There is always a moment of truth in a Rocky movie. The exhibition match mutates into a battle of wills. It is late in the fight. A fatigued and bloodied Rocky goes down, seemingly for the last time, after a flurry of punches from the much younger champion. Rocky wearily looks to his corner where his son is pleading with him to stay down. Robert tells him he has done enough. He doesn’t want his father to be seriously hurt or worse. He’s lost enough in his mother’s passing, he feels he couldn’t bear losing his father, with whom he has just been reconciled, and desperately loves. However, Rocky knows that  he has to finish. The door of doubt and regret is left ajar, by the task not completed. Then the familiar sound of the ringside bell,.. CLANG! CLANG!! CLANG!!!  As the music intensifies, Rocky’s words to his son reverberates in his head and heart; GET UP! GET UP!! His opponent, and all there present, gaze with admiration and disbelief, as Rocky continues the fight to the end. The young champion, winning by decision, achieves rejuvenation of his own waning heart. Rocky has healed himself and those who love him, each in their own unique way, by his refusal to give up or give in. The words to his son, on that night prior to the fight, would have been meaningless, if he had heeded the plea, to throw in the towel.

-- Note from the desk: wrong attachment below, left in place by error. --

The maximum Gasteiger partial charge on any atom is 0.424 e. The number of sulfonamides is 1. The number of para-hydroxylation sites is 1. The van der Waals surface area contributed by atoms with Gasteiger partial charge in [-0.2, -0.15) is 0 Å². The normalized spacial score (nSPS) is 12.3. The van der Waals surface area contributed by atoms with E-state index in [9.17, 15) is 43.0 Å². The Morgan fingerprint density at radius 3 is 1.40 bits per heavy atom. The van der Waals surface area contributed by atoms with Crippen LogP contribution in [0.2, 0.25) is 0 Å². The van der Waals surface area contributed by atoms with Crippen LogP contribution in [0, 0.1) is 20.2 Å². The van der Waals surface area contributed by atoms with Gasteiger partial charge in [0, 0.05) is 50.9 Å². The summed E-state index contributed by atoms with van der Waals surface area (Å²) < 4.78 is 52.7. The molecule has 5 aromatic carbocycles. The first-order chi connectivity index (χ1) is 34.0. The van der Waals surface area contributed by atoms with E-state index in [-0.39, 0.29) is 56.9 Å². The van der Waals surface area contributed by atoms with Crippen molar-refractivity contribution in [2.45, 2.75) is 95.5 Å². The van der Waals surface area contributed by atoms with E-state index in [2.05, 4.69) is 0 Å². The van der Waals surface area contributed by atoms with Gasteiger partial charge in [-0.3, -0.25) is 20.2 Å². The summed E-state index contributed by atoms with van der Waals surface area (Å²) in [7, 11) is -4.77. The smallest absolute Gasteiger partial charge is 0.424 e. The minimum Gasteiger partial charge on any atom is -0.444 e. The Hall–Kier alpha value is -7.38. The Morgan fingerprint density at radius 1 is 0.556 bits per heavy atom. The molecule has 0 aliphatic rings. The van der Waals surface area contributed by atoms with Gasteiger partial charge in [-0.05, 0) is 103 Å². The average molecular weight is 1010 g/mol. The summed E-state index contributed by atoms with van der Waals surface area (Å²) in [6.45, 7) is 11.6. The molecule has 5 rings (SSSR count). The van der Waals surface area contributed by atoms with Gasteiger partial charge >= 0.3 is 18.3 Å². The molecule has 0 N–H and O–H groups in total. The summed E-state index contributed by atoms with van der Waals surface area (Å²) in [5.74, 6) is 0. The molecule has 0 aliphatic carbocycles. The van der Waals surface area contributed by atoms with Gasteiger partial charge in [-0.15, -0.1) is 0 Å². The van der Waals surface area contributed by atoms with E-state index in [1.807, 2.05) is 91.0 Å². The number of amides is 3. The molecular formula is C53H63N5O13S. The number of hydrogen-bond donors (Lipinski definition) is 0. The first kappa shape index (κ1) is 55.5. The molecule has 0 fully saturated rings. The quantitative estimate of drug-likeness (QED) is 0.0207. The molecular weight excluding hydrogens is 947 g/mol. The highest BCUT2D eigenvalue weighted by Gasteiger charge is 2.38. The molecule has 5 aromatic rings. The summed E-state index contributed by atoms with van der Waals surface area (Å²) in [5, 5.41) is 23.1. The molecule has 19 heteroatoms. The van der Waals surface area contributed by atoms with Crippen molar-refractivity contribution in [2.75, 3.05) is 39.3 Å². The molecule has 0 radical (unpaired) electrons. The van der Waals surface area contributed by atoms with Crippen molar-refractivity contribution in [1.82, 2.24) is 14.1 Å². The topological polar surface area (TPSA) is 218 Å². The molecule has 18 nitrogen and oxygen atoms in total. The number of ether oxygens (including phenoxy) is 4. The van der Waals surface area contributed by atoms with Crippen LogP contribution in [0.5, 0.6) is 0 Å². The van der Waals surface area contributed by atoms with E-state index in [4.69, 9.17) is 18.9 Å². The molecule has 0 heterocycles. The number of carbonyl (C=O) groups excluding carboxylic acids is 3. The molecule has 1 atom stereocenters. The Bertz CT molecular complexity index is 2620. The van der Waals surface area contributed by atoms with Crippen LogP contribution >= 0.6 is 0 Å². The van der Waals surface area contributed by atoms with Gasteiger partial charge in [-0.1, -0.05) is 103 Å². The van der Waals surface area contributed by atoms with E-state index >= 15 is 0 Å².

So, what is your trial? What is the obstacle before you? What problem weighs you down? Trials are to be endured, then overcome. Obstacles are to be analyzed, then circumvented. Problems, in the light of common sense and persistence, can be solved. As with the little girls’ opinion, regarding the Bop bag’s resilience, and the substance of Rocky’s story; that “something strong inside,” is in us, as well. What is that “something”, that commands; GET UP!?  What is it for you? I know what it is for me. Perhaps, it is one and the same, for all

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The Empty Tomb

“Pilate said to them, “The guard is yours; go secure it as best you can.” So they went and secured the tomb by fixing a seal to the stone and setting the guard. – Matthew 27: 65-66

“The king lay in state with the guard about Him. And the most astounding fact about this spectacle of vigilance over the dead is that the enemies of Christ expected the Resurrection, but His friends did not. It was the believers who were the skeptics. It was the unbelievers who were credulous.